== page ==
Turning now to the context of culture, it is worth beginning with the point that subversive practices in art exist as activity close to the notion of politics.16 These artistic practices are intertwined with political and activist movements and they oppose what Rancière17 identifies as consensus, “the main enemy of artistic creativity as well as of political creativity… that is, inscription within given roles, possibilities, and competencies” which passivize the role of artistic action. Instrumentalized acts always support the preservation of existing systems in which, as noted by de Certeau, everyday practices depend on a vast ensemble of procedures.18 In this context, the role of the artist is instrumentalized or “Today, the artist could be defined simply as a professional fulfilling a certain role in the general framework of the art world,”19 placed in a system of organizations, authorities, faceless agents, rules and protocols. The ultimate consequence of such activity is that the horizon of possibilities, as described by Bourdieu,20 is closed, followed by adaptation to the dominant position in inevitable dependency.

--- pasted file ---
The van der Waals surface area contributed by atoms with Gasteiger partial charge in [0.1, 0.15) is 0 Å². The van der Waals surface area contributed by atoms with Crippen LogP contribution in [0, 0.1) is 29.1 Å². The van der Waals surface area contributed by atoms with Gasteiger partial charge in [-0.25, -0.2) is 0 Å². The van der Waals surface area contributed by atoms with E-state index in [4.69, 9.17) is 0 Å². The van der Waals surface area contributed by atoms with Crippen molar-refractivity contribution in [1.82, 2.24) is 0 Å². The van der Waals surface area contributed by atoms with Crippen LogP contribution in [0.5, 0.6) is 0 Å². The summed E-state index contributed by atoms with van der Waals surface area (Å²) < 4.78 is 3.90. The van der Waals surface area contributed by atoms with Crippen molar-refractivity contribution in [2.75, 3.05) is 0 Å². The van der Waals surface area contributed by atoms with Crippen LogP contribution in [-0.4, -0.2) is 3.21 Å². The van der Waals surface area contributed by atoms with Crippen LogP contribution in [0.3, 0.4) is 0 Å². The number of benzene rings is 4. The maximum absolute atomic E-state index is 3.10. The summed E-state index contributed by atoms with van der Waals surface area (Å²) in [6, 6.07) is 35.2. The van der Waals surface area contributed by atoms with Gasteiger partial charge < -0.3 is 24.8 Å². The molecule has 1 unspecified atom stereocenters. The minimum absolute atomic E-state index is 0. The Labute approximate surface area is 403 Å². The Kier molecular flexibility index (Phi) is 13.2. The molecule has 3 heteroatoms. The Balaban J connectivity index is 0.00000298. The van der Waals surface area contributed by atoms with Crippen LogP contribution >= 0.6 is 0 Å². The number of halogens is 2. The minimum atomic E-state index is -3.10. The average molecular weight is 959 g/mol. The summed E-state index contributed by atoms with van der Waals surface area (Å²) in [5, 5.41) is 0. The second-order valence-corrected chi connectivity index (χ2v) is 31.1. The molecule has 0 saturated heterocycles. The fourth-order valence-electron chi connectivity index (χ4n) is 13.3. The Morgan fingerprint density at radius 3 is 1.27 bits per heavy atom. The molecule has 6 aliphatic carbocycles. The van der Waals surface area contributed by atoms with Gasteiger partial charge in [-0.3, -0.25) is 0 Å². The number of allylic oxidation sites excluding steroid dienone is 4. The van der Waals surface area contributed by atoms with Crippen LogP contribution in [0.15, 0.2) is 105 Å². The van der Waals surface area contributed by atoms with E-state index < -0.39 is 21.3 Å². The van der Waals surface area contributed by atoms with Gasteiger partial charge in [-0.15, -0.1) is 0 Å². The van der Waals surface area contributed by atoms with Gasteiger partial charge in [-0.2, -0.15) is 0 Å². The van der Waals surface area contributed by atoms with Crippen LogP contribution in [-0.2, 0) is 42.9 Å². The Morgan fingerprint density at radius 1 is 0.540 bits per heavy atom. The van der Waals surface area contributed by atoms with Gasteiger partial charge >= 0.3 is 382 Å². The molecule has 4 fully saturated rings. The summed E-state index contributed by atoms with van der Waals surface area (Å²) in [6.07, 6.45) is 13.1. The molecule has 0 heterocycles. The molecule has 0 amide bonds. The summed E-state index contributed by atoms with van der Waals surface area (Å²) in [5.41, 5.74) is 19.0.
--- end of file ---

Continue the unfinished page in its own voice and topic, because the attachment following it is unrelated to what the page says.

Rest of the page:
However, subversive practitioners intend to take additional steps opposing such an arrangement. Thus, any artistic project which aims at creating a better society must take account of the instrumentalization of institutions in order to create what might be a new possibility through the transgression of existing criteria. This can be considered as calculated damage that questions a society’s prevailing value system.21 In this respect, using this approach re-examines the boundaries “between what is supposed to be normal and what is supposed to be subversive, between what is supposed to be active, and therefore political, and what is supposed to be passive or distant, and therefore apolitical.”22 What follows is the repoliticization of the artists they refer to and the analysis of “socio-political processes, related to the transformation of the system”23 paying attention to social conditions, problems and challenges.